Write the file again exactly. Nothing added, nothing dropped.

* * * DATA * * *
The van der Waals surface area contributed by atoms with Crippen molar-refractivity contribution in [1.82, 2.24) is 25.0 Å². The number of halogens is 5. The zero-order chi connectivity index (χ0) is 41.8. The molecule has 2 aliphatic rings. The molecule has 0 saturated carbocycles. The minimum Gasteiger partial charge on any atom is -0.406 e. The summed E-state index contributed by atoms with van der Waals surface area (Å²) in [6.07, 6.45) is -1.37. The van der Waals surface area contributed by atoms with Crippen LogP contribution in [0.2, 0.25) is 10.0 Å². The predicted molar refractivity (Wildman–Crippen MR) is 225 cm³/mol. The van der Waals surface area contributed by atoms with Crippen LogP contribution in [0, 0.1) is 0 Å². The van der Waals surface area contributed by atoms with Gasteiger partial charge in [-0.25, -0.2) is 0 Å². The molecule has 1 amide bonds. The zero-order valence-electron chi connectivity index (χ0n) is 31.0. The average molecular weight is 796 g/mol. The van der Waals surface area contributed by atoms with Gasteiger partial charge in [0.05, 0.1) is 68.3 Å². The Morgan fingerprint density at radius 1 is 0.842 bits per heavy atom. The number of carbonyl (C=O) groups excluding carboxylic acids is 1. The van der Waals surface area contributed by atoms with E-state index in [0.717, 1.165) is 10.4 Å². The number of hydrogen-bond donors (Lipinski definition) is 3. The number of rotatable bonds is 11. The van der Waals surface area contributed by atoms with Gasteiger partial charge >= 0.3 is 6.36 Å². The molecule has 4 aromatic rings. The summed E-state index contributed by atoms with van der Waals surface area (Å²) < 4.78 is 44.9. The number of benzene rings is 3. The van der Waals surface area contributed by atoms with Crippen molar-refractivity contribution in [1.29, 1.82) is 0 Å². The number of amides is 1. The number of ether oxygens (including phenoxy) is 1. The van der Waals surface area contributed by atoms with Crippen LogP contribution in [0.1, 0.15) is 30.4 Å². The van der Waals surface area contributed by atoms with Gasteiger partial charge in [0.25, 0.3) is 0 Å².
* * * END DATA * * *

The van der Waals surface area contributed by atoms with Crippen molar-refractivity contribution in [1.82, 2.24) is 25.0 Å². The number of halogens is 5. The zero-order chi connectivity index (χ0) is 41.8. The molecule has 2 aliphatic rings. The molecule has 0 saturated carbocycles. The minimum Gasteiger partial charge on any atom is -0.406 e. The summed E-state index contributed by atoms with van der Waals surface area (Å²) in [6.07, 6.45) is -1.37. The van der Waals surface area contributed by atoms with Crippen LogP contribution in [0.2, 0.25) is 10.0 Å². The predicted molar refractivity (Wildman–Crippen MR) is 225 cm³/mol. The van der Waals surface area contributed by atoms with Crippen LogP contribution in [0, 0.1) is 0 Å². The van der Waals surface area contributed by atoms with Gasteiger partial charge in [-0.25, -0.2) is 0 Å². The molecule has 1 amide bonds. The zero-order valence-electron chi connectivity index (χ0n) is 31.0. The average molecular weight is 796 g/mol. The van der Waals surface area contributed by atoms with Gasteiger partial charge in [0.05, 0.1) is 68.3 Å². The Morgan fingerprint density at radius 1 is 0.842 bits per heavy atom. The number of carbonyl (C=O) groups excluding carboxylic acids is 1. The van der Waals surface area contributed by atoms with E-state index in [0.717, 1.165) is 10.4 Å². The number of hydrogen-bond donors (Lipinski definition) is 3. The number of rotatable bonds is 11. The van der Waals surface area contributed by atoms with Gasteiger partial charge >= 0.3 is 6.36 Å². The molecule has 4 aromatic rings. The summed E-state index contributed by atoms with van der Waals surface area (Å²) < 4.78 is 44.9. The number of benzene rings is 3. The van der Waals surface area contributed by atoms with Crippen molar-refractivity contribution in [1.29, 1.82) is 0 Å². The number of amides is 1. The number of ether oxygens (including phenoxy) is 1. The van der Waals surface area contributed by atoms with Crippen LogP contribution in [0.1, 0.15) is 30.4 Å². The van der Waals surface area contributed by atoms with Gasteiger partial charge in [0.25, 0.3) is 0 Å².